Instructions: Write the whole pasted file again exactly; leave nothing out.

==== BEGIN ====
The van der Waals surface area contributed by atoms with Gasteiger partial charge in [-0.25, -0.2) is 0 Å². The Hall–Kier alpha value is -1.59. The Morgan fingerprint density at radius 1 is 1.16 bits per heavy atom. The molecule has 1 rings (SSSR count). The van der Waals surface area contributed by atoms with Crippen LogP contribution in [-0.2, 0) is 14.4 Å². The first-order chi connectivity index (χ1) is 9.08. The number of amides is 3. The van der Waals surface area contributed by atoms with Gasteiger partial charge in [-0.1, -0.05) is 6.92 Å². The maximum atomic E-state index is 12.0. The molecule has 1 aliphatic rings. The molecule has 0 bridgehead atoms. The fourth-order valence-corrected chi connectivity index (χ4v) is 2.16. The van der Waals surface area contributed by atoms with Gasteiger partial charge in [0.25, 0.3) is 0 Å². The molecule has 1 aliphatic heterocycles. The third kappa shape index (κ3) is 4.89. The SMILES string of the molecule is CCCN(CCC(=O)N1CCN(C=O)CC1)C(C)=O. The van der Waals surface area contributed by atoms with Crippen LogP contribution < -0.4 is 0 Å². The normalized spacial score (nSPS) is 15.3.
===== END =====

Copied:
The van der Waals surface area contributed by atoms with Gasteiger partial charge in [-0.25, -0.2) is 0 Å². The Hall–Kier alpha value is -1.59. The Morgan fingerprint density at radius 1 is 1.16 bits per heavy atom. The molecule has 1 rings (SSSR count). The van der Waals surface area contributed by atoms with Crippen LogP contribution in [-0.2, 0) is 14.4 Å². The first-order chi connectivity index (χ1) is 9.08. The number of amides is 3. The van der Waals surface area contributed by atoms with Gasteiger partial charge in [-0.1, -0.05) is 6.92 Å². The maximum atomic E-state index is 12.0. The molecule has 1 aliphatic rings. The molecule has 0 bridgehead atoms. The fourth-order valence-corrected chi connectivity index (χ4v) is 2.16. The van der Waals surface area contributed by atoms with Gasteiger partial charge in [0.25, 0.3) is 0 Å². The molecule has 1 aliphatic heterocycles. The third kappa shape index (κ3) is 4.89. The SMILES string of the molecule is CCCN(CCC(=O)N1CCN(C=O)CC1)C(C)=O. The van der Waals surface area contributed by atoms with Crippen LogP contribution < -0.4 is 0 Å². The normalized spacial score (nSPS) is 15.3.